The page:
The fourth leading cause of death worldwide, COPD goes hugely undiagnosed and untreated until it's too late
Oregon Health & Science University researcher Sonia Buist, M.D., reported today that deaths from the devastating lung disease known as chronic obstructive pulmonary disease (COPD) have risen dramatically during the past 30 years, with women accounting for much of the increase. Buist presented her findings at the American Medical Association media briefing on COPD in New York.
"This represents an alarming trend at a time when deaths from other diseases, including all cardiovascular disease, are declining," said Buist, professor of medicine (pulmonary and critical medicine) in the OHSU School of Medicine. Patients with COPD have irreversible inflammation of the lungs that gets worse over time, resulting in severely limited airflow caused by. It is usually brought on by exposure to noxious agents such as tobacco smoke, pollutants, and occupational hazards, such as dust, chemicals and gases.
COPD has long been thought of as a man's disease because the major risk factors in the developed world are smoking and occupational exposures, Buist explained. But during the 1930s and 1940s, women began smoking in large numbers, and then began moving in large numbers into the work place, exposing themselves to occupational hazards. During a 30-year time period, 1968 to 1998, deaths from COPD rose 163 percent, according to Buist, with women accounting for much of the enormous increase; death rates in men during this time period increased at a much slower rate, and have pretty much leveled off over the past few years.
A progressive disease that may take decades to develop, COPD is largely preventable. Up to 80 percent of COPD cases result from smoking alone, Buist explained. However, once COPD has firmly taken hold, it has a devastating effect on patients' lives. "They can't breathe. They may be dependent on oxygen. Their strength deteriorates considerably, and they are literally gasping for breath. However, if diagnosed early enough, active management can help prevent flare-ups and frequent trips to the hospital," she said.
"Unfortunately, most patients with COPD are not diagnosed until they are quite far along in the disease," Buist added. "COPD patients are usually in their mid-50s and don't recognize their shortness of breath as anything other than the natural result of aging or the symptom of long-term smoking. Subsequently, they often don't seek help until it's too late when as much as 50 percent of their lung function is irreversibly gone."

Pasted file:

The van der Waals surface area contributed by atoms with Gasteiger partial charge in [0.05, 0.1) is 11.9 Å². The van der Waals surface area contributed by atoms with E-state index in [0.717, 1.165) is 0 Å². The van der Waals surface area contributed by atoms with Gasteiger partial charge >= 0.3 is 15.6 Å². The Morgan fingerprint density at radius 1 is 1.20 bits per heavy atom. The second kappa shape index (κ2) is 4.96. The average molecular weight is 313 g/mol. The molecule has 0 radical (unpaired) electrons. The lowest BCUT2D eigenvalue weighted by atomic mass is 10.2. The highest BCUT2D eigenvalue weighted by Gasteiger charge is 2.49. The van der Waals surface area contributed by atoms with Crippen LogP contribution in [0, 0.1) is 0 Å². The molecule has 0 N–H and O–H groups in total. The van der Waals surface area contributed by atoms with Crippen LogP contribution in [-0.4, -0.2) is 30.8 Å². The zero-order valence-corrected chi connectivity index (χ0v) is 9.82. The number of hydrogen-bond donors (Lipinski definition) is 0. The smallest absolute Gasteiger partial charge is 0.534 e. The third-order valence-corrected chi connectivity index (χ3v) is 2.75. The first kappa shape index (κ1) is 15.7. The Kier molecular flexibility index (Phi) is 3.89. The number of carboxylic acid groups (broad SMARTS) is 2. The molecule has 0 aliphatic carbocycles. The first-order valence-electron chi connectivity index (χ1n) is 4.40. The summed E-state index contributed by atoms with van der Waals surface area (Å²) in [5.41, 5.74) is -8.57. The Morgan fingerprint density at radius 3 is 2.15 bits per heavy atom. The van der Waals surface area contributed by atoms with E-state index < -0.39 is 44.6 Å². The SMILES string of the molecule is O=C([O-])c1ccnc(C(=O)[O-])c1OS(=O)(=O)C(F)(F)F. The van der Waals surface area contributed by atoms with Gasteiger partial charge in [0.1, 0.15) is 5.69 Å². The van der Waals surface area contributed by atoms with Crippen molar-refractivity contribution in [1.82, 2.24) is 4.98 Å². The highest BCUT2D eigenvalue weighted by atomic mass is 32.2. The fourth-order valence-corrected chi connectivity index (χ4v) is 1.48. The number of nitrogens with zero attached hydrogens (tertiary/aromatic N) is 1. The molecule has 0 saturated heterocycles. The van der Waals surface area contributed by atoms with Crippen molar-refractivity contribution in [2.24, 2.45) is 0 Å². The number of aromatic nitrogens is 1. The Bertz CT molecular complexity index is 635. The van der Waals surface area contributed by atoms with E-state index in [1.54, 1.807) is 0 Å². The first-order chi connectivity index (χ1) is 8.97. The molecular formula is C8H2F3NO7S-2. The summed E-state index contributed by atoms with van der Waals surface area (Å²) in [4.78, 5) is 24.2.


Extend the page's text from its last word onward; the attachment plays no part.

Patients who have advanced-stage COPD suffer from premature disability and mortality, and make frequent trips to the hospital for the treatment of debilitating flare-ups. "COPD is a very expensive disease, costing the United States about $30 billion annually; about 70 percent of this is due to the cost of treating flare-ups," Buist said.
To stem the tide of COPD, especially among women, Buist stressed the importance of educating the public and physicians about the symptoms of the disease, which include chronic cough and phlegm production, and some limitation of lung function. These symptoms, together with a history of exposure to risk factors, such as smoking or long-term exposure to occupational hazards, especially particulates, should prompt health care providers to do a simple breathing test called spirometry.
"Many patients and their physicians are confused about COPD because has many different names, COPD, emphysema, chronic bronchitis, making it difficult for the medical community to come to an agreement on its diagnosis and treatment," said Buist. "We need to raise awareness of the disease, especially among women, standardize the terminology, use spirometry to confirm the diagnosis, and manage COPD actively."
COPD awareness efforts
November has been designated National COPD Awareness month by President Bush. The first-ever National COPD conference, of which Buist is co-chair, will be held Nov. 13-14 (www.uscopd.com). World COPD will be Nov. 19 (www.goldcopd.com).
A. Sonia Buist, M.D., is a professor of medicine (pulmonary and critical care medicine), public health and preventive medicine, and physiology and pharmacology in the OHSU School of Medicine. She is an internationally recognized expert on the prevalence and management of COPD.
Buist has been a member of a number of federal and international advisory groups, including the National Institutes of Health Study Sections; the U.S. Food and Drug Administration's Pulmonary and Allergy Advisory Group; the National Heart Lung and Blood Institute's (NHLBI) Pulmonary Advisory Committee and Advisory Council; the NIH Task Force on Research and Education for the Prevention of Lung Disease; and the NHLBI/World Health Organization Global Initiative on Chronic Obstructive Lung Disease.